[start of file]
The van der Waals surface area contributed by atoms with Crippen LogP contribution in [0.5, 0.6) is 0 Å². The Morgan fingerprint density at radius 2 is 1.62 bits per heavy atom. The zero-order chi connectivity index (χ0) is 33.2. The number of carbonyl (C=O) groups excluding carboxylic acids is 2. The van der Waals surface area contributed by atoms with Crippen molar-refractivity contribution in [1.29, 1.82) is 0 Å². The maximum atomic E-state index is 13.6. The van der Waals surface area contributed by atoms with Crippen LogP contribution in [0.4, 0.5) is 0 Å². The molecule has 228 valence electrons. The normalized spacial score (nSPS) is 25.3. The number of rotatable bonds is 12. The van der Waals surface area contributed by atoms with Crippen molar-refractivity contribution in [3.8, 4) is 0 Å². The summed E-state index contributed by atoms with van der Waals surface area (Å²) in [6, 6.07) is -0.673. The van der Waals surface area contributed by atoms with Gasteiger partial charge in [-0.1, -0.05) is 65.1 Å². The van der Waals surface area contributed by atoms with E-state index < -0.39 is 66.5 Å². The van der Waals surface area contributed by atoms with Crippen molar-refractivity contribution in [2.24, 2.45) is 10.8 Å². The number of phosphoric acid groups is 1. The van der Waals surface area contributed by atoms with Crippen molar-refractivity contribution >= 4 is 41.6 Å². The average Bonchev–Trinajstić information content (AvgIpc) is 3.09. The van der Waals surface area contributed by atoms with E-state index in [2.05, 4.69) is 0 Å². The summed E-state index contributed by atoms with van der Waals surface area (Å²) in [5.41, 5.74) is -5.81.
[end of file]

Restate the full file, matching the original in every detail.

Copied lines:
The van der Waals surface area contributed by atoms with Crippen LogP contribution in [0.5, 0.6) is 0 Å². The Morgan fingerprint density at radius 2 is 1.62 bits per heavy atom. The zero-order chi connectivity index (χ0) is 33.2. The number of carbonyl (C=O) groups excluding carboxylic acids is 2. The van der Waals surface area contributed by atoms with Crippen molar-refractivity contribution in [1.29, 1.82) is 0 Å². The maximum atomic E-state index is 13.6. The van der Waals surface area contributed by atoms with Crippen LogP contribution in [0.4, 0.5) is 0 Å². The molecule has 228 valence electrons. The normalized spacial score (nSPS) is 25.3. The number of rotatable bonds is 12. The van der Waals surface area contributed by atoms with Crippen molar-refractivity contribution in [3.8, 4) is 0 Å². The summed E-state index contributed by atoms with van der Waals surface area (Å²) in [6, 6.07) is -0.673. The van der Waals surface area contributed by atoms with Gasteiger partial charge in [-0.1, -0.05) is 65.1 Å². The van der Waals surface area contributed by atoms with E-state index < -0.39 is 66.5 Å². The van der Waals surface area contributed by atoms with Crippen molar-refractivity contribution in [2.24, 2.45) is 10.8 Å². The number of phosphoric acid groups is 1. The van der Waals surface area contributed by atoms with Crippen molar-refractivity contribution >= 4 is 41.6 Å². The average Bonchev–Trinajstić information content (AvgIpc) is 3.09. The van der Waals surface area contributed by atoms with E-state index in [2.05, 4.69) is 0 Å². The summed E-state index contributed by atoms with van der Waals surface area (Å²) in [5.41, 5.74) is -5.81.